In 2016 I became a British Cycling accredited Mountain Bike Leader level 2. It was the first step in my decision to abandon 30 years of desk jobs, and do something that is healthier and much more fun. So far I have no regrets (I'm loving it), but what exactly does it mean?
The way British Cycling puts it is that the award "enables experienced mountain bikers to safely guide others on off-road terrain, thus spreading the bug that we all know, is impossible to shake".
In more practical terms I went on a two day training course to learn a whole host of skills, both in the classroom and out on the bike. We started with theory: how we would plan a ride, what a risk assessment is, how much of it we can do in advance, and what has to be done en route and how to manage a group of disparate riders so that they have a safe ride and enjoy themselves.
It's really important to be able to do running repairs on a bike ride, and not everyone who comes along will know how to mend a puncture, let alone how to sort out their brakes or deal with a broken chain. The second session covered all the basic bike repairs you might need on a ride: we raced each other to see who could to mend a puncture quickest, changed the pads in our disc brakes, and learned how to adjust the gears.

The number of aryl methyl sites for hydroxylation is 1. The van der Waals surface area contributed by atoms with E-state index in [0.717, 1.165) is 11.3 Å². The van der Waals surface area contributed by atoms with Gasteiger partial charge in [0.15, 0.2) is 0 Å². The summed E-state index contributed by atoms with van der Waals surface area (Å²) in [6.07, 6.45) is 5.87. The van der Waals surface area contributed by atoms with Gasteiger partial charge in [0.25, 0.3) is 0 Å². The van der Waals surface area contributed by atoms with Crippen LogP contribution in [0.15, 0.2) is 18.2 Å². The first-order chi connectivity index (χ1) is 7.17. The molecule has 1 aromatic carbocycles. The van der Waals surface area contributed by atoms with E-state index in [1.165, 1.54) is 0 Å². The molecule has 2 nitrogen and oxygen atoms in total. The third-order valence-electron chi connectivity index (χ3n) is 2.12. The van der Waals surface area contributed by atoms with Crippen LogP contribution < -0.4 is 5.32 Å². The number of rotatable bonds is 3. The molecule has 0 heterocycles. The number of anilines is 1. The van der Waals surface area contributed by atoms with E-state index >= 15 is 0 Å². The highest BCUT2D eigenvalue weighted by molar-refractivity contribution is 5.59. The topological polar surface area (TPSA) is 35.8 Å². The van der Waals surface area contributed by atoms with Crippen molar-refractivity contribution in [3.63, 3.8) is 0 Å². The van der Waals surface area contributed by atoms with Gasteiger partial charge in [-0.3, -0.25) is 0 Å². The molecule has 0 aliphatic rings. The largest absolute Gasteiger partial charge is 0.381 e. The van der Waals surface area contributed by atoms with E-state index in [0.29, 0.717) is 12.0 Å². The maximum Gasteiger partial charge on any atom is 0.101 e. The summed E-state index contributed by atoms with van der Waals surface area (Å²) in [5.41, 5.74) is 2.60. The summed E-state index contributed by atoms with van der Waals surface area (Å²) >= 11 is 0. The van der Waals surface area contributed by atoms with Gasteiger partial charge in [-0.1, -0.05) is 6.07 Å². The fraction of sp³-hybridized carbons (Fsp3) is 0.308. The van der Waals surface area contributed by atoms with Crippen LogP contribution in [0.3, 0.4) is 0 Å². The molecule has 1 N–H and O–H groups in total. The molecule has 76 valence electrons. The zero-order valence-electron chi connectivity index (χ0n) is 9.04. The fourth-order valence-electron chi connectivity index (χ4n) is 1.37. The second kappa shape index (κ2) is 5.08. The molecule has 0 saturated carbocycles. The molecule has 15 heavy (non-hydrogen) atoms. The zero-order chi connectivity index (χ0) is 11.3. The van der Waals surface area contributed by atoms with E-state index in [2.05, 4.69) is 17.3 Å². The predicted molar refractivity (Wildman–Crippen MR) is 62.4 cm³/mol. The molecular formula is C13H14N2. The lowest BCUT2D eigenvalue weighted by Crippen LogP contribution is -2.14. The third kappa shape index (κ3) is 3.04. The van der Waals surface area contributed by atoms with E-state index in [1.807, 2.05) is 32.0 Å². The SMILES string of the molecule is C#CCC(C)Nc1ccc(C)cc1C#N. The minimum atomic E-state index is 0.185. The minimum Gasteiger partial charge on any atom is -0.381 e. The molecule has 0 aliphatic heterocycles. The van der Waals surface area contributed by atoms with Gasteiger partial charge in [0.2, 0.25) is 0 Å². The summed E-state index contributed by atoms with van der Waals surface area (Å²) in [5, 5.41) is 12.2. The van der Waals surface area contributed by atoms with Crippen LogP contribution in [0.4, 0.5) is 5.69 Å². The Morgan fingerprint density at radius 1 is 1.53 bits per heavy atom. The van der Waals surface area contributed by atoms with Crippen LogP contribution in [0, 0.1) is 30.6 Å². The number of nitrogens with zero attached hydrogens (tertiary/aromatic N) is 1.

The third major area of learning was map reading and navigation. We started with the basic principles in the classroom, and on day two we put everything we'd learned into practice out on Dartmoor.
Our tutor had put together a ride, and we took it in turns to lead the group, following the map. Even when we were playing as client we had to keep our wits about us as Dan might stop us at any moment and ask us to point to exactly where we were on the map. He would also drop back, to make sure we were looking over our shoulders to keep the group together, and simulated an accident to see how we would cope.
Which brings me to the fourth part of being a mountain bike leader. We all have to pass a two day outdoor first aid course and renew it every three years.
With my level 2 leadership award I can guide people on terrain that:
is rideable at walking speed
is rollable on descents so that wheels are not required to leave the ground
has an obvious line choice
is 90% rideable by the entire group
is no more than half an hour’s walk from where an ambulance can get to
the maximum leader-to-rider ratio should not exceed 1:8
is during daylight in normal summer and intermediate seasonal conditions.
Happily virtually all the terrain in East Devon conforms to these criteria. If you're looking for jumps and big drop offs, then I'm not the mountain bike leader for you. If you enjoy swooping singletrack, exploring new bridlepaths, great views with some challenging climbs thrown in for good measure then do get in touch.
I'm also a bit of an evangelist, and my latest idea is to try and encourage people who don't currently mountain bike to give it a try. So as well as guided rides for beginners, I am about to start offering weekly Bike Yourself Fit sessions for women who haven't been taking much exercise and want to get a bit fitter outside in the beautiful Devon countryside.